#8: Waymo

The eighth biggest spender, Waymo, a subsidiary of Alphabet which also owns Google, paid $3.8 million for lobbying efforts, nearly $1.9 million just in the last quarter of the year. The “robotaxi” company reported trying to persuade the Legislature on a bill that would have required human back-up drivers in vehicles that weighed over 10,000 pounds. The bill was ultimately vetoed by Gov. Newsom. Two months later, the company contributed $9,500 to the governor's campaign committee supporting Proposition 1, the mental health measure on the March 5 ballot. In 2022, Waymo contributed $5,000 to Newsom's re-election campaign but has made no other state campaign contributions

#9: California Hospital Association

The California Hospital Association, a trade group that represents more than 400 hospitals and health care systems, spent more than $3.5 million on lobbying last year, nearly $600,000 of which was spent in the final three months. It might be ninth on this year’s spending list, but the association has reported spending more than $57 million since 2005, making it the seventh largest buyer of advocacy services during that period.

The trade group lobbied the Legislature on 17 bills, most related to health care workers and hospital regulations. This includes fighting the Climate Corporate Data Accountability Act, a new law that requires companies with revenues exceeding $1 billion to disclose their greenhouse gas emissions.

#10: California Chamber of Commerce

The California Chamber of Commerce closed out the top ten lobbying spenders from last year. The business-boosting group reported trying to influence more than 150 bills, at a cost of more than $3.4 million during the year, with about a third of that, nearly $1.2 million, billed during the last quarter. The chamber has spent nearly $60 million on sweet-talking the state since 2005.

Honorable mention: utilities

Pacificorp wasn’t the only utility trying to influence state officials. In fact, four of the major utility companies operating in California spent some scratch on selling their point of view.

Pacific Gas and Electric, which supplies power to most of Northern California, reported spending more than $1.2 million on lobbying in the fourth quarter, and $3.1 million total in 2023. The utility has been the eighth largest lobbyist employer in the state over the last 18 years, spending more than $36 million on advocacy or an average of $2.4 million per year.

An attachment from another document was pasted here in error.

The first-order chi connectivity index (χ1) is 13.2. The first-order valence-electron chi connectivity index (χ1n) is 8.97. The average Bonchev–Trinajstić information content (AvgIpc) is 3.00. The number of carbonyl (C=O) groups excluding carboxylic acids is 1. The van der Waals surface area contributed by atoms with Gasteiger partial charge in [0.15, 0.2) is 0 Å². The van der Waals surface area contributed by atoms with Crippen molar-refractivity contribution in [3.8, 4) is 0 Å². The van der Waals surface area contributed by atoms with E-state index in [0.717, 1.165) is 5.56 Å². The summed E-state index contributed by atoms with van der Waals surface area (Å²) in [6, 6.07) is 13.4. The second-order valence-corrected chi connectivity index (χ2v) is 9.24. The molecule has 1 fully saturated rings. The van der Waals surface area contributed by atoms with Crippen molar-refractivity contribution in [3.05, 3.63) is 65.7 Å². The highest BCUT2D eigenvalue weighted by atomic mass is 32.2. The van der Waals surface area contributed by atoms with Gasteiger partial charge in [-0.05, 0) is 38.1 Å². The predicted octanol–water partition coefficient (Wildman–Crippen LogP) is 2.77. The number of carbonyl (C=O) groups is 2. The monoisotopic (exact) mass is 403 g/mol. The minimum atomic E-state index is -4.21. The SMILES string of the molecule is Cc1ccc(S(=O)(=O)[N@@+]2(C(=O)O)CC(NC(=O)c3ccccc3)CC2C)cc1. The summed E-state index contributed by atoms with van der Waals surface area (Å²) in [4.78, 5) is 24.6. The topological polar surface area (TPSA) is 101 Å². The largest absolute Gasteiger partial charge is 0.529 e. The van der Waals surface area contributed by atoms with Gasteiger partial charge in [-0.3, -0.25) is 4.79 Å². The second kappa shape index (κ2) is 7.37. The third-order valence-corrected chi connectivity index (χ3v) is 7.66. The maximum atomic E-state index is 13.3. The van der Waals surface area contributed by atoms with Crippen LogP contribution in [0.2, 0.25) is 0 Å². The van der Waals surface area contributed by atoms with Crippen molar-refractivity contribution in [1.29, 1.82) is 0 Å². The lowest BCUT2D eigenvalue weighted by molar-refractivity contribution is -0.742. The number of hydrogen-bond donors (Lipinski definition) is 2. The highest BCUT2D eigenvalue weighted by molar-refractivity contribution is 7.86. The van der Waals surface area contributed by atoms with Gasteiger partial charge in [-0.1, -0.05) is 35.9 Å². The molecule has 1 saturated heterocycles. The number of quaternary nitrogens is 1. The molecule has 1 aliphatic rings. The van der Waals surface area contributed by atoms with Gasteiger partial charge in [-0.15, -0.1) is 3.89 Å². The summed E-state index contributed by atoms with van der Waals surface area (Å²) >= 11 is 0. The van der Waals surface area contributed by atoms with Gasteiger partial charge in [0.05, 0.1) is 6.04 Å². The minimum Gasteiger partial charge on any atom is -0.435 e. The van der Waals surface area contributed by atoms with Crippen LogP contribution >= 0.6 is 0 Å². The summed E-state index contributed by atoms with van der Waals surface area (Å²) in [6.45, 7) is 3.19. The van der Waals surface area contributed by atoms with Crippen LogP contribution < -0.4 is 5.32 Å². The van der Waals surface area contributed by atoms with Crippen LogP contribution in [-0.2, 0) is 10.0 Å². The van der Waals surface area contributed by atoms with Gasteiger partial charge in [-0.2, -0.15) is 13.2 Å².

Last year, PG&E lobbied the Legislature on several bills, including one related to electrical and gas service to accessory dwelling units, the governor’s office regarding the Diablo Canyon nuclear power plant, and reported advocating before the Air Resources Board, the Energy Commission, and the State Water Resources Control Board, and the Public Utilities Commission.

Sempra, which owns SoCalGas and San Diego Gas & Electric, reported spending more than $1.5 million in 2023 to influence more than 150 bills. On average,the company has spent $1.49 million per year since 2005.

And the parent company of Southern California Edison, Edison International, invested $3 million in lobbying the state during 2023 on hundreds of pieces of regulation. But that is nearly double its yearly average of $1.7 million since 2005.

Honorable mention: local governments

Finally, local governments frequently lobby the state to make sure their needs are heard by decision-makers. In fact, 2023 was a record-breaking year for local and regional government spending on lobbyists as well, with more than $55 million collectively, up from $53 million the year before.

The government entity that spent the most in 2023 was the Metropolitan Water District in Los Angeles which reported just more than $2.12 million, followed by San Diego County, which put more than $1.9 million into influence efforts.

Both were outspent by the statewide lobbying group for municipal governments, the League of California Cities, which spent $2.13 million last year and $28.4 million over the last 18 years on lobbying the state.

Orange County spent the most of any government entity in the fourth quarter, more than $682,000 out of an annual bill of $1.5 million. In just the last quarter, the county reported advocating on property tax legislation as well as trying to influence the state Department of Veterans Affairs regarding a cemetery. In the third quarter, the county attempted to influence 14 different pieces of legislation on a range of topics, including fentanyl, motel conversions for housing, and the bills that ultimately brought Prop. 1 to March’s ballot.